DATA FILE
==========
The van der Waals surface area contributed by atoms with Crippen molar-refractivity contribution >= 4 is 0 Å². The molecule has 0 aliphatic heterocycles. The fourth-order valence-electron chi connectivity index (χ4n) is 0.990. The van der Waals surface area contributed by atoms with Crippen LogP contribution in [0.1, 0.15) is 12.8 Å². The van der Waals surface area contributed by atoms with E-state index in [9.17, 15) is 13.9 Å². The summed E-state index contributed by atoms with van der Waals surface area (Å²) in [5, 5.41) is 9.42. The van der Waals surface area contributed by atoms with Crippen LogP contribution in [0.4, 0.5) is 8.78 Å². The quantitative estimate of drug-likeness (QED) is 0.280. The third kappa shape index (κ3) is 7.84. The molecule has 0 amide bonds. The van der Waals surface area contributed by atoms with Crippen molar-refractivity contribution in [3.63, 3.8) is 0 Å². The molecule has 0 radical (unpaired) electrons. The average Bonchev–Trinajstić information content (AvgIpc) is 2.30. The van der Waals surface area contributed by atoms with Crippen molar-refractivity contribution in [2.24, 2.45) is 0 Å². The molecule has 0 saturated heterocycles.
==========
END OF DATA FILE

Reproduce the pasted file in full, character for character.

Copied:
The van der Waals surface area contributed by atoms with Crippen molar-refractivity contribution >= 4 is 0 Å². The molecule has 0 aliphatic heterocycles. The fourth-order valence-electron chi connectivity index (χ4n) is 0.990. The van der Waals surface area contributed by atoms with Crippen LogP contribution in [0.1, 0.15) is 12.8 Å². The van der Waals surface area contributed by atoms with E-state index in [9.17, 15) is 13.9 Å². The summed E-state index contributed by atoms with van der Waals surface area (Å²) in [5, 5.41) is 9.42. The van der Waals surface area contributed by atoms with Crippen LogP contribution in [0.4, 0.5) is 8.78 Å². The quantitative estimate of drug-likeness (QED) is 0.280. The third kappa shape index (κ3) is 7.84. The molecule has 0 amide bonds. The van der Waals surface area contributed by atoms with Crippen molar-refractivity contribution in [3.63, 3.8) is 0 Å². The molecule has 0 radical (unpaired) electrons. The average Bonchev–Trinajstić information content (AvgIpc) is 2.30. The van der Waals surface area contributed by atoms with Crippen molar-refractivity contribution in [2.24, 2.45) is 0 Å². The molecule has 0 saturated heterocycles.